Microsoft to Detect Search Protection Code as Malware

microsoft disables search protect

Microsoft security products will begin detecting software containing search protection functions and classifying it as malicious on June 1.

The Microsoft Malware Protection Center announced yesterday that its security products would begin detecting all software containing search protection functions and classifying it as malicious, regardless of whether the search-censoring features are enabled or latent.

Search protection is a scheme deployed by certain software packages in an attempt to limit user control of browser and search settings. In some cases, software makers use search protection in order to prevent users from uninstalling products or changing their default search engine. Other varieties keep users from disabling or enabling certain browser extensions.

Microsoft is encouraging developers to remove any search protection code from their software, warning that a failure to do so will result in malicious detection. Furthermore, it will not be enough to merely disable search protection, developers will have to completely rid their wares of any search protection code, no matter how long it lie dormant.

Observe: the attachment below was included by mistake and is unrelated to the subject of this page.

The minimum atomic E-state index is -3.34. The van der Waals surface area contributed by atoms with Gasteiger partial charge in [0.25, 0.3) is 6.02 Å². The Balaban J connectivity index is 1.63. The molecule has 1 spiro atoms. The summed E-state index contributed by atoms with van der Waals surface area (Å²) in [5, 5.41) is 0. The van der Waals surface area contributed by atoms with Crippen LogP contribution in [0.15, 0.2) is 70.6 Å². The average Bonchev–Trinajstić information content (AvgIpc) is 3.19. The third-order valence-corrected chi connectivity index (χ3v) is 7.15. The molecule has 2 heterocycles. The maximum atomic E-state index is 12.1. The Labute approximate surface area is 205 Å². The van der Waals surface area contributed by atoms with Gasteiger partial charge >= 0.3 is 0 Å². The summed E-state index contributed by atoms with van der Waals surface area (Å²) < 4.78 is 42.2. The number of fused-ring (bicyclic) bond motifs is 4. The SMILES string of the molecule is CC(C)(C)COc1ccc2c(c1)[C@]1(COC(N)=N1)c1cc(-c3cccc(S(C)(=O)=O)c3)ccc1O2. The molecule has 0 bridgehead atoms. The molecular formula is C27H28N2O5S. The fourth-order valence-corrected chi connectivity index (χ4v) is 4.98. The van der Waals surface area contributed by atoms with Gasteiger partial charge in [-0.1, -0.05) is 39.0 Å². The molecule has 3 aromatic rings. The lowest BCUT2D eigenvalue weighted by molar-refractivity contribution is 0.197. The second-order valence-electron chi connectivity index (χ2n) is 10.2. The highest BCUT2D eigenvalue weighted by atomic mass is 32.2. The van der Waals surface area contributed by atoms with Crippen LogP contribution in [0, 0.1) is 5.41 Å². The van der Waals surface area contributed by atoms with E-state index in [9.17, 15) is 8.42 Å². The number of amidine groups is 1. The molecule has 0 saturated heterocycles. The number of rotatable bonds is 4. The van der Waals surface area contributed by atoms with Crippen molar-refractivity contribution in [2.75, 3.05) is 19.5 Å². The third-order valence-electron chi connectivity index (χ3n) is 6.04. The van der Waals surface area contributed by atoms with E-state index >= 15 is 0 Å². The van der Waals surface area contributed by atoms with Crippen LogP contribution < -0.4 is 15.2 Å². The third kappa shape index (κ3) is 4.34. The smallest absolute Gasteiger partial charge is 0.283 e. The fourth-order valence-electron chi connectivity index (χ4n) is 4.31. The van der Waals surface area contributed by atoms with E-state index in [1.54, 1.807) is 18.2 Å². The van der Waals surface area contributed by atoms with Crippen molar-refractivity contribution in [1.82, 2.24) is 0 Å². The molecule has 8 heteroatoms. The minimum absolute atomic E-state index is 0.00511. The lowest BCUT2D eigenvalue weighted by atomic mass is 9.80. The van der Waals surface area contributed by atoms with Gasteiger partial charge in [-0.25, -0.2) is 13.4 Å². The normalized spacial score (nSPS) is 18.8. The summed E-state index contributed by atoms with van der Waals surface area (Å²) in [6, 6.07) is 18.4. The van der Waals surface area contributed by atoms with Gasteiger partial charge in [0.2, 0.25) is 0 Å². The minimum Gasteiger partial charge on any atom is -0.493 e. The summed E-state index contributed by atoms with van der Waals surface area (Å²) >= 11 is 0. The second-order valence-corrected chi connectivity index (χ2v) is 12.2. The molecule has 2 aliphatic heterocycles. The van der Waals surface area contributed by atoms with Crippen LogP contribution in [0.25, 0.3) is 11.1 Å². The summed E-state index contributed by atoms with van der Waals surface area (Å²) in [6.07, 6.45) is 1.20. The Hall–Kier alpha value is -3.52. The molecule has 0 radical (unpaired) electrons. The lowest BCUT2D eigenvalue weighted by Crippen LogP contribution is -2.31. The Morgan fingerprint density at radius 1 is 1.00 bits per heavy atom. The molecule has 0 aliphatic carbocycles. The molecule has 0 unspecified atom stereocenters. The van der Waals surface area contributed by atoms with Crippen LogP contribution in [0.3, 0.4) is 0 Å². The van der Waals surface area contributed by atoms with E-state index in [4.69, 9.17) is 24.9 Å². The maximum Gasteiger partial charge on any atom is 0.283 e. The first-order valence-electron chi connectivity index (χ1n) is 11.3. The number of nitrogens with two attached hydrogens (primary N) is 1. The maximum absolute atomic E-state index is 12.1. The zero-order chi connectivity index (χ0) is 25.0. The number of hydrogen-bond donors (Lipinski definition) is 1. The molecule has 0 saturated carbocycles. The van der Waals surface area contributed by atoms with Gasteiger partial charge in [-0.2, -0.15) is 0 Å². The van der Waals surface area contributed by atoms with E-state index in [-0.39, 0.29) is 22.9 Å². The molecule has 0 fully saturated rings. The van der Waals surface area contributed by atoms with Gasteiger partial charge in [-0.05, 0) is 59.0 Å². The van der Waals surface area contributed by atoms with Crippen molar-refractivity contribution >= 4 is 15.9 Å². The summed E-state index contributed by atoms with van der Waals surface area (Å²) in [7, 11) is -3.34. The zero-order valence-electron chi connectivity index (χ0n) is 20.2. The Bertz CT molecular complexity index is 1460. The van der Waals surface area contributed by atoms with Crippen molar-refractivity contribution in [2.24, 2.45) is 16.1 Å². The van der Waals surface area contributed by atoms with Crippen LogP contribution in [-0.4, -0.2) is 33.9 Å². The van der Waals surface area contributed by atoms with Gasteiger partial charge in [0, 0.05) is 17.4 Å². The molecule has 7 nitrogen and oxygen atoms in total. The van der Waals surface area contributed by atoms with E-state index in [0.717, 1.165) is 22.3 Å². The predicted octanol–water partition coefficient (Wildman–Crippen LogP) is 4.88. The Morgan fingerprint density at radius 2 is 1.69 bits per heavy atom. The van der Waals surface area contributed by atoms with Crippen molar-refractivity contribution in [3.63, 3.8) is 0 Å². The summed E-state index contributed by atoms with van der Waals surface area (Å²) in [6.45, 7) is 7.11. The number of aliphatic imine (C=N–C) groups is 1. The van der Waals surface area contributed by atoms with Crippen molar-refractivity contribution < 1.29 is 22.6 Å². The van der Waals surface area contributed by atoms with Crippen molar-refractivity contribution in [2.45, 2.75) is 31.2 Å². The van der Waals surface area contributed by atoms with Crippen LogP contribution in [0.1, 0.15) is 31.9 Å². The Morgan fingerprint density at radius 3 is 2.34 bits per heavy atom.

Microsoft began blocking programs that prevent or limit users from viewing or modifying browser features or settings late last year. Starting June 1, the tech giant will take the next step, detecting software that prevents users from changing default search engines and home pages. Microsoft will also move to classify as malicious programs that attempt to circumvent consent dialogue boxes on June 1 as well.

“Working with us can help reduce the risk of having programs with search protection functionality turned off, but still containing non-compliant code, being detected as developers work on completely removing the non-compliant code,” the Microsoft Malware Protection Center is telling developers.

This move represents a significant step in regulating coercive software and development policies. For years, software makers have deployed search protection features in an effort to surreptitiously control the browsing behavior and limit the decision-making capacity of their users. While Microsoft is by no means the first security product to deem search protect malicious, it is certainly among the most influential.

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